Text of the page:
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Taxes

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Register for Taxes

There are three main taxes which you will need to ensure that the company is registered for: PAYE; VAT and Corporation Tax. In addition to this, any directors or shareholders (where dividend income stands to exceed £10,000) will need to register for a self-assessment tax return.

PAYE and VAT registrations can be completed online via HMRC’s website immediately. Shortly after incorporation HMRC will send a notice ‘Corporation Tax – New Company Details’ which will contain a reference number needed to complete the registration for Corporation Tax. You may already be registered as a self-assessment tax payer, if not then you will need to complete an SA1 form which can be downloaded from HMRC’s website.

Your Tax Obligations

As the director of a limited company, you are responsible for ensuring that the company submits returns and pays all taxes by their respective due date. You will also be required to submit a tax return to HMRC containing all of your personal income, and pay over any tax arising on that income. This section of the guide will outline the various tax obligations that you will have as a director.

Your obligations to HMRC on each of the above taxes and more are outlined in more detail on each of the pages below:                                                                               

- Child Benefit Charge- Penalty Regime- National Insurance
- Corporation Tax- P11d- PAYE
- Director's National Insurance- Self Assessment- Flat Rate VAT Scheme
- Self Assessment Service Company- High Rate Tax Guide- Payments on Account
- Self Assessment Tax Return Guide- VAT- FAQ


Tax Planning

One of the main advantages of trading through a limited company is the many tax planning opportunities that can be utilised by operating in this way. The most common tax planning techniques for contractors are outlined below:  

The simplest and most commonly used tax planning method is to strike a balance between remuneration and dividends, which minimises the overall tax of both the individual and company. The way to achieve this (in the majority of cases) is to pay a salary to the director at the National Insurance (NI) earnings threshold, some pension contributions and then to pay dividends out from the profits made by the company. By paying a salary of at least the lower earnings limit for NI (different from earnings threshold), the recipient will earn a qualifying year for their state pension (of which they must reach 35) without actually incurring any National Insurance.

By trading as a limited company, you can gift shares in the company to a spouse or civil partner (with whom you are living). The judgement from a landmark court case (Arctic Systems; 2007) went in favour of the taxpayer and left income-shifting as one of the most effective tax planning methods available for small business owners as it allows the individual to utilise the basic rate allowance of a second individual if not already used. Gifts of assets between spouses/civil partners are free of Capital Gains Tax; this exemption extends to dividends paid on shares gifted providing the following conditions are met:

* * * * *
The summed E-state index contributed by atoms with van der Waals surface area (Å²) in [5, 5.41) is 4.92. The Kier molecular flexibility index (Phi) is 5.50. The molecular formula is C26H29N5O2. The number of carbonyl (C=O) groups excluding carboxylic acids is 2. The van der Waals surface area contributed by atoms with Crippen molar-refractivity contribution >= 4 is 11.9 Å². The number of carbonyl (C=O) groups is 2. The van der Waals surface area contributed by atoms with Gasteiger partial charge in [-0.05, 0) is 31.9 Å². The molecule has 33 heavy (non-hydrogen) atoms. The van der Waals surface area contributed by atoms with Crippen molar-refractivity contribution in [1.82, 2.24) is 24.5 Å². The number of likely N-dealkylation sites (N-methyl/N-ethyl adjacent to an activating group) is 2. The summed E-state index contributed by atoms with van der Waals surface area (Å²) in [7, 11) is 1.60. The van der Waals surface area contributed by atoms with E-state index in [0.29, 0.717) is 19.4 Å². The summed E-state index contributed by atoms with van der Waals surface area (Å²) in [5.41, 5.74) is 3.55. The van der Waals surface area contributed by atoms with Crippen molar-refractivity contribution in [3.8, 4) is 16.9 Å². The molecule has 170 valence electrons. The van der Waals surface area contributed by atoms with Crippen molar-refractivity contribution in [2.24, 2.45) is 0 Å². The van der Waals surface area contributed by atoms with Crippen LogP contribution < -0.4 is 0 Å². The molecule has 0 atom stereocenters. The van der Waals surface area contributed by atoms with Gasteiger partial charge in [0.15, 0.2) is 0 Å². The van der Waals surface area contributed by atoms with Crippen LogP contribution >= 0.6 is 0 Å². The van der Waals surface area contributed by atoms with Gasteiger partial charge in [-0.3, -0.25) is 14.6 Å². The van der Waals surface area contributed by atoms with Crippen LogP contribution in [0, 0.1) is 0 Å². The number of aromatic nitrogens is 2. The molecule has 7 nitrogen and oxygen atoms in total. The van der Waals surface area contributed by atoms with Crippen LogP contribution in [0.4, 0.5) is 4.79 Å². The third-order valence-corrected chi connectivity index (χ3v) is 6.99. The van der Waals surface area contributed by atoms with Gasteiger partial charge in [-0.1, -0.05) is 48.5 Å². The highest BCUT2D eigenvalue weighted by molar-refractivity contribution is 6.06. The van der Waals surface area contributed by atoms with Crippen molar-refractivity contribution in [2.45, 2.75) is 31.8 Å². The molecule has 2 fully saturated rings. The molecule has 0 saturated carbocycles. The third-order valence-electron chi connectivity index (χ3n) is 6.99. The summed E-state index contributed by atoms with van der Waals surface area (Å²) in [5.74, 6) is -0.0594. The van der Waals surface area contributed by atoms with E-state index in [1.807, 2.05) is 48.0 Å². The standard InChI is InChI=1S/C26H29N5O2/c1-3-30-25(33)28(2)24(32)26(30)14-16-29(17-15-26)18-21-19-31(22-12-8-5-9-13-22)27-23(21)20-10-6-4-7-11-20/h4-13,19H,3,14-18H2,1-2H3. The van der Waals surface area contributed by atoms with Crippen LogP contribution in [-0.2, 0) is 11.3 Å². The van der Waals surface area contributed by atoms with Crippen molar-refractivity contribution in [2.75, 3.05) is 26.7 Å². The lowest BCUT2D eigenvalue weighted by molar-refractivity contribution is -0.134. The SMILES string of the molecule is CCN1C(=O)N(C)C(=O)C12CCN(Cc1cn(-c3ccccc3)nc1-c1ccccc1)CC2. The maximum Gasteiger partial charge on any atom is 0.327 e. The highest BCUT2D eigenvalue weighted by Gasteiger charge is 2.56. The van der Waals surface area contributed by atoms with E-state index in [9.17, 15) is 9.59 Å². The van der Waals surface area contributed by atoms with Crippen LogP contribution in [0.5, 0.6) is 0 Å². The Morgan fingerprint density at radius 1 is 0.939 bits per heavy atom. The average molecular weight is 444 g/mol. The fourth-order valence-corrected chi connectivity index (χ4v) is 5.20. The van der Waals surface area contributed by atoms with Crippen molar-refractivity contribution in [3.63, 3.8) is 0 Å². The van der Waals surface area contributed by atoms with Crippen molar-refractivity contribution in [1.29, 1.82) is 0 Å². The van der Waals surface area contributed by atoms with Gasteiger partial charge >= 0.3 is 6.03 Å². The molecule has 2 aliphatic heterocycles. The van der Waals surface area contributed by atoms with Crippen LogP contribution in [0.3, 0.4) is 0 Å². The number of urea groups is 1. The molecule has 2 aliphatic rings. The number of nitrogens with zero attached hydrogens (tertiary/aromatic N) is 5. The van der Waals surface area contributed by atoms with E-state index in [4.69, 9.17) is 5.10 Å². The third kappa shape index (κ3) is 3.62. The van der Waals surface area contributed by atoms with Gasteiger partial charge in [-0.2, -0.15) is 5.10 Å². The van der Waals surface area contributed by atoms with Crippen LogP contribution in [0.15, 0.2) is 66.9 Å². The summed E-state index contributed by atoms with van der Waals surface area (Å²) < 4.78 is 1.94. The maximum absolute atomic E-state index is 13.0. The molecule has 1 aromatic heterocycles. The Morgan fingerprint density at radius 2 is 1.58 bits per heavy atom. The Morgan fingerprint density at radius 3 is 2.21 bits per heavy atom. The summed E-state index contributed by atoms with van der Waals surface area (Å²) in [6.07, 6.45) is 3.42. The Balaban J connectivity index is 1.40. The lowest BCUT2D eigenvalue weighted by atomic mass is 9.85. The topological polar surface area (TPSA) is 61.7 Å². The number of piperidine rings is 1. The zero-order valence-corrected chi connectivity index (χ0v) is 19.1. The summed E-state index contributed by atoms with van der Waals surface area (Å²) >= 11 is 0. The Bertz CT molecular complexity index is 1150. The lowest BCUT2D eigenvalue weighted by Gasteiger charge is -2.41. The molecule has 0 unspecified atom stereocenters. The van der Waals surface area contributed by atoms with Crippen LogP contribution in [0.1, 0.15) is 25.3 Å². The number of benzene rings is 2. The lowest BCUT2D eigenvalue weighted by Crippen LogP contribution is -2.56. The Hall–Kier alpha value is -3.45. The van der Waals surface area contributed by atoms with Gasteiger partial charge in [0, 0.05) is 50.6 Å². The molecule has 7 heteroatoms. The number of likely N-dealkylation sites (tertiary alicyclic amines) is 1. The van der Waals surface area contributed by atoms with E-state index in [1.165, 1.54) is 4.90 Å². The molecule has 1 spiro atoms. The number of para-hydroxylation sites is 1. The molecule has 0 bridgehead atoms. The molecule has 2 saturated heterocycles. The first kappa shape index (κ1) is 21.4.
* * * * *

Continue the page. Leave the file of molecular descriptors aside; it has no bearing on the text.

• Only ordinary voting shares, with the same rights attributed to them should be transferred;
  • It must involve a couple who are both married/civil partnered and living together; and
  • Shareholders must not waive dividends. 

In the majority of circumstances, the contractor will be the director and shareholder of the company which means that they are in control of the timing of dividends. This control allows them to defer dividends (and therefore the income tax liability on the dividend) to a different tax year or indeed pay out high levels of dividends (profits depending) at times when it is advantageous to do so. Contractors should always ensure that (providing that they have profits to support it) they utilise their basic rate tax allowance in its entirety – once the tax year passes, any unused allowance will be lost.

When considering tax planning, it may also be worth considering the tax consequences of the eventual disposal of the business as this can give rise to preferential rates of tax. Under current legislation, when a business is closed – reserves of up to £25,000 can be treated as a capital distribution for tax purposes (higher amounts can still benefit from this if the company is formally liquidated by a suitably qualified insolvency practitioner). The capital taxes regime taxes gains at 18%/28% depending upon your higher rate tax status, however if the conditions for entrepreneurs relief are met then gains will be taxable at 10% - giving rise to a significant saving in some cases.

Why Choose Nixon Williams?

At Nixon Williams our aim is to assist in making your contracting life easier by removing the stress normally associated with accounting, taxation and other financial issues experienced by contractors.

Each of our clients are provided with a single point of contact that will be on hand to assist with any accountancy or tax related queries.

We invest a large amount in people; indeed 98% of our accounting staff having either completed or are studying towards one of the following qualifications: ACMA, ACCA, CTA, ATT or AAT.

If you have any questions about contracting or would like any further advice please call our new business team on 01253 362062, email: newbusiness@nixonwilliams.com or join us today by completing our online application form.